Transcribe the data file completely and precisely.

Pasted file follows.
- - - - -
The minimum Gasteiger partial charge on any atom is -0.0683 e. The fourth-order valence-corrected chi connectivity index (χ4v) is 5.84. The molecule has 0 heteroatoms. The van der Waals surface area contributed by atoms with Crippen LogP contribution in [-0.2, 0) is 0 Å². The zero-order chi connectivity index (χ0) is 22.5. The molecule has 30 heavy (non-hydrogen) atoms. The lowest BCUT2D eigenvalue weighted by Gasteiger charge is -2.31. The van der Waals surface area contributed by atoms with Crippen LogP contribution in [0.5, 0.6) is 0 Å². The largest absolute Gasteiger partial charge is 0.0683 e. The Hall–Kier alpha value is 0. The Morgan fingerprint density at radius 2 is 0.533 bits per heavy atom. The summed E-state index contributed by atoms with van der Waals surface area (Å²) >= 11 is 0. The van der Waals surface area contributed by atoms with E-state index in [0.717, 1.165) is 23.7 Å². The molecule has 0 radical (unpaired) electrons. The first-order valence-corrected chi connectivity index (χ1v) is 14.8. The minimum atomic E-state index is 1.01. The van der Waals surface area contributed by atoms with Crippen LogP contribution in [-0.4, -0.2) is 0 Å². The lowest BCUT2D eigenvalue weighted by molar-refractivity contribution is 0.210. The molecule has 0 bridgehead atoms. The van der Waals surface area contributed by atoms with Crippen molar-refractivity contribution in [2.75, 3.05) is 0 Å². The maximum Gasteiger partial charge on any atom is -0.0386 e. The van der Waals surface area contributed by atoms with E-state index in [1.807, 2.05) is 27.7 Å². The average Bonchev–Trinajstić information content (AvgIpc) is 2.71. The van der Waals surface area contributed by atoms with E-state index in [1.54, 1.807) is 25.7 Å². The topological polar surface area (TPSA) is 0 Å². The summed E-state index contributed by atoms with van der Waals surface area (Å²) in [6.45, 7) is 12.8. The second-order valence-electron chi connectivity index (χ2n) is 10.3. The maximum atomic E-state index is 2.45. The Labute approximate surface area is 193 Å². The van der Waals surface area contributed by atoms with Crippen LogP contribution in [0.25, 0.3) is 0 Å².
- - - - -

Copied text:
The minimum Gasteiger partial charge on any atom is -0.0683 e. The fourth-order valence-corrected chi connectivity index (χ4v) is 5.84. The molecule has 0 heteroatoms. The van der Waals surface area contributed by atoms with Crippen LogP contribution in [-0.2, 0) is 0 Å². The zero-order chi connectivity index (χ0) is 22.5. The molecule has 30 heavy (non-hydrogen) atoms. The lowest BCUT2D eigenvalue weighted by Gasteiger charge is -2.31. The van der Waals surface area contributed by atoms with Crippen LogP contribution in [0.5, 0.6) is 0 Å². The largest absolute Gasteiger partial charge is 0.0683 e. The Hall–Kier alpha value is 0. The Morgan fingerprint density at radius 2 is 0.533 bits per heavy atom. The summed E-state index contributed by atoms with van der Waals surface area (Å²) >= 11 is 0. The van der Waals surface area contributed by atoms with E-state index in [0.717, 1.165) is 23.7 Å². The molecule has 0 radical (unpaired) electrons. The first-order valence-corrected chi connectivity index (χ1v) is 14.8. The minimum atomic E-state index is 1.01. The van der Waals surface area contributed by atoms with Crippen LogP contribution in [-0.4, -0.2) is 0 Å². The lowest BCUT2D eigenvalue weighted by molar-refractivity contribution is 0.210. The molecule has 0 bridgehead atoms. The van der Waals surface area contributed by atoms with Crippen molar-refractivity contribution in [2.75, 3.05) is 0 Å². The maximum Gasteiger partial charge on any atom is -0.0386 e. The van der Waals surface area contributed by atoms with E-state index in [1.807, 2.05) is 27.7 Å². The average Bonchev–Trinajstić information content (AvgIpc) is 2.71. The van der Waals surface area contributed by atoms with E-state index in [1.54, 1.807) is 25.7 Å². The topological polar surface area (TPSA) is 0 Å². The summed E-state index contributed by atoms with van der Waals surface area (Å²) in [6.45, 7) is 12.8. The second-order valence-electron chi connectivity index (χ2n) is 10.3. The maximum atomic E-state index is 2.45. The Labute approximate surface area is 193 Å². The van der Waals surface area contributed by atoms with Crippen LogP contribution in [0.25, 0.3) is 0 Å².